They departed Arizona together for Appleton, Wisc. Navarro convinced Pineda English was crucial, despite many Latin players fearing a perception of stupidity when speaking poorly. Pineda began daily stints reading the newspaper or a book and speaking English to his teammates.
"The first thing that impressed me was his arm," Navarro said. "The way he approached things, his work ethic. That made me see something in him that I didn't see from other kids."
Pineda spent the year shielded by the comfort of fatherly interaction with Navarro. Both progressed rapidly within the organization. By 2010, Pineda was in Double-A West Tennessee. The drawback was it meant his first separation from Navarro, who was moved to Triple-A Tacoma to be the pitching coach.
"He called me all the time," Navarro said. "I said, just be patient. Go down there and throw the ball well and don't worry. Before you know it, you'll be back here."
Two months later, Pineda joined Navarro in Tacoma, about 30 minutes south of Seattle.
"Hey, I'm back!" Pineda told him.
Pineda is becoming more like Felix Hernandez, though there is significant distance between them in their pitching -- and personal -- styles.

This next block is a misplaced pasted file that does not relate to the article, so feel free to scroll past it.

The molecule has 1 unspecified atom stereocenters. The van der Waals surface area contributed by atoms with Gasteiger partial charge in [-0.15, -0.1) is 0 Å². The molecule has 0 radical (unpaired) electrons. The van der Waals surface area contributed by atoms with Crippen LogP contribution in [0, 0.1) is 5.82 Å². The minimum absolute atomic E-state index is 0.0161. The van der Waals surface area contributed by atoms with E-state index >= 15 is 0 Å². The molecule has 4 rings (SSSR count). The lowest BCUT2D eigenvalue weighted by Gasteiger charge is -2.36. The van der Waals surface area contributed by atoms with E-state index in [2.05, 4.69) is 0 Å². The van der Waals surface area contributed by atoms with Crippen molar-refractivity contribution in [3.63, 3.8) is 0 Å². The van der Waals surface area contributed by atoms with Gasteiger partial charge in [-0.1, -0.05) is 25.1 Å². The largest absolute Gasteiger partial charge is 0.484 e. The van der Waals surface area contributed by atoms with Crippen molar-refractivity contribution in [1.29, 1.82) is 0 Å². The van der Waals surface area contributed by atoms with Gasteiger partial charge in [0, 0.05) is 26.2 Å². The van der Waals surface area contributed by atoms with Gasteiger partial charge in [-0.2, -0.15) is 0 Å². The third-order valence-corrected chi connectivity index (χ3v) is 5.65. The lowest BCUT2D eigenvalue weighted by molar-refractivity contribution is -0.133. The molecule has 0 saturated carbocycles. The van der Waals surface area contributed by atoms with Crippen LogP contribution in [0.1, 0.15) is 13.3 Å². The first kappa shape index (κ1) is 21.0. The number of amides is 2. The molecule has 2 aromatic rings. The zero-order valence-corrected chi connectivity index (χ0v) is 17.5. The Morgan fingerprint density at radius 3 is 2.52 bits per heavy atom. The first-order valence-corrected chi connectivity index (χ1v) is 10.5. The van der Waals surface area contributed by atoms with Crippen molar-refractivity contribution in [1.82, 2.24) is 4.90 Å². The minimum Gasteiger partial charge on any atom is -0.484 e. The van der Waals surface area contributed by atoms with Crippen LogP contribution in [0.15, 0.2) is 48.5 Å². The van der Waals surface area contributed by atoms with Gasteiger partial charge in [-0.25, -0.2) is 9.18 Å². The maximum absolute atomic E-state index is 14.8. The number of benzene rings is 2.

The outgoing Hernandez, who won last year's American League Cy Young award, recently sported blue sneakers and white uniform pants hastily rolled above the knee. He wore a yellow promotional T-shirt with the word "King" and a silhouette of himself as the I.
Pineda, bubbly and boyish, sits at his locker watching Hernandez's hi-jinks. He would be happy to take Hernandez's change-up and leave the mismatched wardrobe. The rookie's current change-up sits at the top of his palm, just south of the base of his three central fingers. It's often 90 mph. The speed differentiation isn't enough and he throws it just 5.7 percent of the time, according to Fangraphs.com.
Pineda is tinkering with a two-seamer that he's trying to modify because it has much of the same action as his four-seamer. Next is a sinker, but no cutter or split-finger yet.
"Too young," said Navarro, now the Mariners' bullpen coach. "He's got a lifetime to do that. But develop a sinker? It is going to make him a lot better than he is right now."
"He'll get to the point when he masters a third pitch, but the fastball/slider has been terrific right now," general manager Jack Zduriencik said. "Again, he's just a young kid that's learning. I think all of us are aware what we have here."
Though a third jewel is yet to be acquired, his first two are plenty valuable already. Pineda's fastball and slider coupled with his repeated delivery stunned nearly everyone with the Mariners this spring. At his size his accuracy is striking. He is throwing strikes 68.8 percent of the time this season, delivering in a calm motion Pineda says came naturally to him. His four-seam fastball sizzles at an average of 96 mph and carries late life.